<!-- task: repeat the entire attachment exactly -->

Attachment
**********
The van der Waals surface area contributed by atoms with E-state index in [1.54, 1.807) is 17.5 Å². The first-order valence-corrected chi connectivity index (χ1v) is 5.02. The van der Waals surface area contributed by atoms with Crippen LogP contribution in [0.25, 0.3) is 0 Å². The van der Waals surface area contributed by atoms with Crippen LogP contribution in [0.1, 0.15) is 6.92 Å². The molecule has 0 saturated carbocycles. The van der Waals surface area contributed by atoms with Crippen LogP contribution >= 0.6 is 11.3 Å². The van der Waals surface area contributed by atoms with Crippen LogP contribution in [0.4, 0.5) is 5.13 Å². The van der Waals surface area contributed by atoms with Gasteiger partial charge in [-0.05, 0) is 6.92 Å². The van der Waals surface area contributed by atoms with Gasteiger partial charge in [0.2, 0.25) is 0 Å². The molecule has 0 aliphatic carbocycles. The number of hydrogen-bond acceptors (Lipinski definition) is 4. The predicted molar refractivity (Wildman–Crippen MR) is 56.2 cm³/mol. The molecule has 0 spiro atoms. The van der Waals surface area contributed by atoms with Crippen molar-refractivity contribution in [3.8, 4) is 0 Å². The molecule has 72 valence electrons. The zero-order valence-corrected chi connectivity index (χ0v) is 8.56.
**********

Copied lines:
The van der Waals surface area contributed by atoms with E-state index in [1.54, 1.807) is 17.5 Å². The first-order valence-corrected chi connectivity index (χ1v) is 5.02. The van der Waals surface area contributed by atoms with Crippen LogP contribution in [0.25, 0.3) is 0 Å². The van der Waals surface area contributed by atoms with Crippen LogP contribution in [0.1, 0.15) is 6.92 Å². The molecule has 0 saturated carbocycles. The van der Waals surface area contributed by atoms with Crippen LogP contribution >= 0.6 is 11.3 Å². The van der Waals surface area contributed by atoms with Crippen LogP contribution in [0.4, 0.5) is 5.13 Å². The van der Waals surface area contributed by atoms with Gasteiger partial charge in [-0.05, 0) is 6.92 Å². The van der Waals surface area contributed by atoms with Gasteiger partial charge in [0.2, 0.25) is 0 Å². The molecule has 0 aliphatic carbocycles. The number of hydrogen-bond acceptors (Lipinski definition) is 4. The predicted molar refractivity (Wildman–Crippen MR) is 56.2 cm³/mol. The molecule has 0 spiro atoms. The van der Waals surface area contributed by atoms with Crippen molar-refractivity contribution in [3.8, 4) is 0 Å². The molecule has 72 valence electrons. The zero-order valence-corrected chi connectivity index (χ0v) is 8.56.